The four family members charged with murdering eight members of a nearby Pike County family discussed ways to exact revenge on Ohio’s attorney general if one of them was individually arrested, prosecutors said in court Thursday.
In addition to revenge against Ohio Gov.-elect Mike DeWine, the incumbent attorney general, the Wagner family reportedly discussed ways to exact revenge against Pike County Sheriff Charles Reader and an attorney general’s special agent, the prosecutors said, citing a confidential informant.
The alleged conversation happened at the sprawling hilltop farm of Fredericka Wagner, one of two grandmothers arrested Tuesday on allegations they helped cover up the 2016 Rhoden family massacre.
READ MORE: How big was the Pike County murders investigation?
Fredericka Wagner, 76, and Rita Newcomb, 65, pleaded not guilty to perjury and obstruction of justice charges. Newcomb also pleaded not guilty to forgery charges, which prosecutors said are related to custody documents “at the epicenter” of the murder investigation.
On Tuesday, announcing the arrests, DeWine said the Wagners were “obsessed” with custody of a toddler, Sophia, who is the child of Edward “Jake” Wagner, 26, and Hanna Rhoden, who was shot the same night as seven of six family members and her brother’s girlfriend.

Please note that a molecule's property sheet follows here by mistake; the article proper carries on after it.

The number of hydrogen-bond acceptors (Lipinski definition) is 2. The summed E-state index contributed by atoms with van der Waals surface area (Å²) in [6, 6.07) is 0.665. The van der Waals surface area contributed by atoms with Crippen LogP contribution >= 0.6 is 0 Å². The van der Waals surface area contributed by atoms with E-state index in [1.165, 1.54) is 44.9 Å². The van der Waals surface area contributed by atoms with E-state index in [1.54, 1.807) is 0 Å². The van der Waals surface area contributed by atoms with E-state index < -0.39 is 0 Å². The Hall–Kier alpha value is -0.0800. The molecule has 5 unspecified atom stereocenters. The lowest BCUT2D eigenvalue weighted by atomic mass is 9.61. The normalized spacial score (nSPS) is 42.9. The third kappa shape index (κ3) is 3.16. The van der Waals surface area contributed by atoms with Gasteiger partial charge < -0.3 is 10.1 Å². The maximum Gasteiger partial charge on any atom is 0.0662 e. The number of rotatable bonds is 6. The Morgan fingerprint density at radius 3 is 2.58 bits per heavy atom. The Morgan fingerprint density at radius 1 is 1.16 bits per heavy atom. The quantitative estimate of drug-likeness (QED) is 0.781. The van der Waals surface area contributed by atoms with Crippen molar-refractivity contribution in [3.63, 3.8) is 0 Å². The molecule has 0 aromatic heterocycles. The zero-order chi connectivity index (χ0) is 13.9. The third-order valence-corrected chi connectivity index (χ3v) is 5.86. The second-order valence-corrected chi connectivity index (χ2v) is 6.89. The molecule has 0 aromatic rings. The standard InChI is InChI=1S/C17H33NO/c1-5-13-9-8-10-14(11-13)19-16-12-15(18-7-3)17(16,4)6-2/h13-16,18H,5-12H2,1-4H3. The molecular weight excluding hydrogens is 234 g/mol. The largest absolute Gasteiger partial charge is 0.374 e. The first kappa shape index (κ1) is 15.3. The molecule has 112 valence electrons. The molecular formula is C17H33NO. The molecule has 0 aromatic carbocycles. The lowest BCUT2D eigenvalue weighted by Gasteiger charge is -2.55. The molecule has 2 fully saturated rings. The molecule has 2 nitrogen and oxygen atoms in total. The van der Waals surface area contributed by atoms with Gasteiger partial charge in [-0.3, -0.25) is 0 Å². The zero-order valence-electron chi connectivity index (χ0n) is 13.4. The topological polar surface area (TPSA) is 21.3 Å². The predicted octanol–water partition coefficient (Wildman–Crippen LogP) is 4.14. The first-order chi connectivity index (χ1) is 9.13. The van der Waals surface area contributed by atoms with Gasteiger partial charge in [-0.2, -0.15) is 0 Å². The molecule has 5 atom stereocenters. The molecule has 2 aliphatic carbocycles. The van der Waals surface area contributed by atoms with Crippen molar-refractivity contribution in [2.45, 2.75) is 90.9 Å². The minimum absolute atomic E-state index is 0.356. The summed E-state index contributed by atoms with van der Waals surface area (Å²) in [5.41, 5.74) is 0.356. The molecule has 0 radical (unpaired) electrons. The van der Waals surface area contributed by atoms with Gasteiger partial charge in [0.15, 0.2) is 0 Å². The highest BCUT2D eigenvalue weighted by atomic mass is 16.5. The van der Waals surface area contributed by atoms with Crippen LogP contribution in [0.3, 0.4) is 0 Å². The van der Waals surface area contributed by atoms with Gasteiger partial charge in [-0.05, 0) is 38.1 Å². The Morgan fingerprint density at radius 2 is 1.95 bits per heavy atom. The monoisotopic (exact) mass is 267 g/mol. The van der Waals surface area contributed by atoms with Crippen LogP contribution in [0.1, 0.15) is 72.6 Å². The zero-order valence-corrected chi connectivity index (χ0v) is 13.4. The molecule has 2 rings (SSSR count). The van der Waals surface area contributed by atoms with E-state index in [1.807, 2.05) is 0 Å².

Fredericka Wagner and Newcomb are the paternal and maternal grandmothers of Jake Wagner, who is accused in the murders along with his brother, George Wagner IV, 27; his father, George “Billy” Wagner III, 47; and his mother, Angela Wagner, 48.
Fredericka Wagner’s attorney, James D. Owen, said he is not aware of any evidence showing his client was part of the alleged revenge conversations. He said she taught Sunday school for nearly a half-century and “has lived about as close to the cross as anyone can.”
MORE ON THE PIKE COUNTY MURDERS
• Homemade silencer last piece of evidence in Pike County murder case
• The shocking events of the 2016 Pike County shootings
• Death penalty possible for 4 of 6 arrested in Rhoden slayings
Prosecutors painted a different picture of Fredericka Wagner, one as a woman with access to “sizable amounts of money” who “lied under oath” to a grand jury.
“I’m not suggesting she would become a hit man or anything of that nature, but the state does have concerns about her participation in those conversations or potential coordinating any of those sorts of efforts,” said Special Prosecuting Attorney Angela Canepa in court.
The state sought a $200,000 bond for both grandmothers. Bond was set at $100,000 for Wagner and at $50,000 — with 10 percent allowed — for Newcomb. If either posts bond they will be under house arrest. Newcomb, who cares for her 86-year-old mother, would be on house arrest at her mother’s home.
Franklin Gerlach, attorney for Rita Newcomb, pleaded for the public to remember she is innocent until proven guilty.
“What we’re saying is please give her the constitutional right of presumption of innocence before jumping to the conclusions,” he said.
In court Thursday were relatives of both defendants, as well as surviving relatives of the Rhodens.
About the Author